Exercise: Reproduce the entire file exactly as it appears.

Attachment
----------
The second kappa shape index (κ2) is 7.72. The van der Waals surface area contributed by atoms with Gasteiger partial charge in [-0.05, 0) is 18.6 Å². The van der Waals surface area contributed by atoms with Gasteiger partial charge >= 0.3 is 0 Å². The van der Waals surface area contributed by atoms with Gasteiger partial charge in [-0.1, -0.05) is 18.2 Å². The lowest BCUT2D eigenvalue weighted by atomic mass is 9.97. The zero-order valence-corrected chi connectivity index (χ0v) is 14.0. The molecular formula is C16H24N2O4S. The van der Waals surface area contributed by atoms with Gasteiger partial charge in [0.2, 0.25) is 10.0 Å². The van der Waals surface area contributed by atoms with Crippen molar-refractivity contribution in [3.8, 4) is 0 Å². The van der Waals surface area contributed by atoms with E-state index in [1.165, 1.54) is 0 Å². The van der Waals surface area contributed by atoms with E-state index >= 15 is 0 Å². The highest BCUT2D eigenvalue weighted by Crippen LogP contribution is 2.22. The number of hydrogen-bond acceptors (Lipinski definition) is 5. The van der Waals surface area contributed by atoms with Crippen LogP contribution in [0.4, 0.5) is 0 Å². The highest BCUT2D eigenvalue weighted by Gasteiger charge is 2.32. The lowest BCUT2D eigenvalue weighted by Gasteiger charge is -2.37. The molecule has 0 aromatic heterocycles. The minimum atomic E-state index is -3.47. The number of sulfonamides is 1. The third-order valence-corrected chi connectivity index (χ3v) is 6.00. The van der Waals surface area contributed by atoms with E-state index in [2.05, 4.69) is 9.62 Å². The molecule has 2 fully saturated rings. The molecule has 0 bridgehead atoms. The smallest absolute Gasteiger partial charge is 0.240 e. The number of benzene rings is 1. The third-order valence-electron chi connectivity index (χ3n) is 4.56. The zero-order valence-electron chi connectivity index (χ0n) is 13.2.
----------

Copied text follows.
The second kappa shape index (κ2) is 7.72. The van der Waals surface area contributed by atoms with Gasteiger partial charge in [-0.05, 0) is 18.6 Å². The van der Waals surface area contributed by atoms with Gasteiger partial charge >= 0.3 is 0 Å². The van der Waals surface area contributed by atoms with Gasteiger partial charge in [-0.1, -0.05) is 18.2 Å². The lowest BCUT2D eigenvalue weighted by atomic mass is 9.97. The zero-order valence-corrected chi connectivity index (χ0v) is 14.0. The molecular formula is C16H24N2O4S. The van der Waals surface area contributed by atoms with Gasteiger partial charge in [0.2, 0.25) is 10.0 Å². The van der Waals surface area contributed by atoms with Crippen molar-refractivity contribution in [3.8, 4) is 0 Å². The van der Waals surface area contributed by atoms with E-state index in [1.165, 1.54) is 0 Å². The van der Waals surface area contributed by atoms with E-state index >= 15 is 0 Å². The highest BCUT2D eigenvalue weighted by Crippen LogP contribution is 2.22. The number of hydrogen-bond acceptors (Lipinski definition) is 5. The van der Waals surface area contributed by atoms with Crippen LogP contribution in [0.4, 0.5) is 0 Å². The highest BCUT2D eigenvalue weighted by Gasteiger charge is 2.32. The lowest BCUT2D eigenvalue weighted by Gasteiger charge is -2.37. The molecule has 0 aromatic heterocycles. The minimum atomic E-state index is -3.47. The number of sulfonamides is 1. The third-order valence-corrected chi connectivity index (χ3v) is 6.00. The van der Waals surface area contributed by atoms with E-state index in [2.05, 4.69) is 9.62 Å². The molecule has 2 fully saturated rings. The molecule has 0 bridgehead atoms. The smallest absolute Gasteiger partial charge is 0.240 e. The number of benzene rings is 1. The third-order valence-electron chi connectivity index (χ3n) is 4.56. The zero-order valence-electron chi connectivity index (χ0n) is 13.2.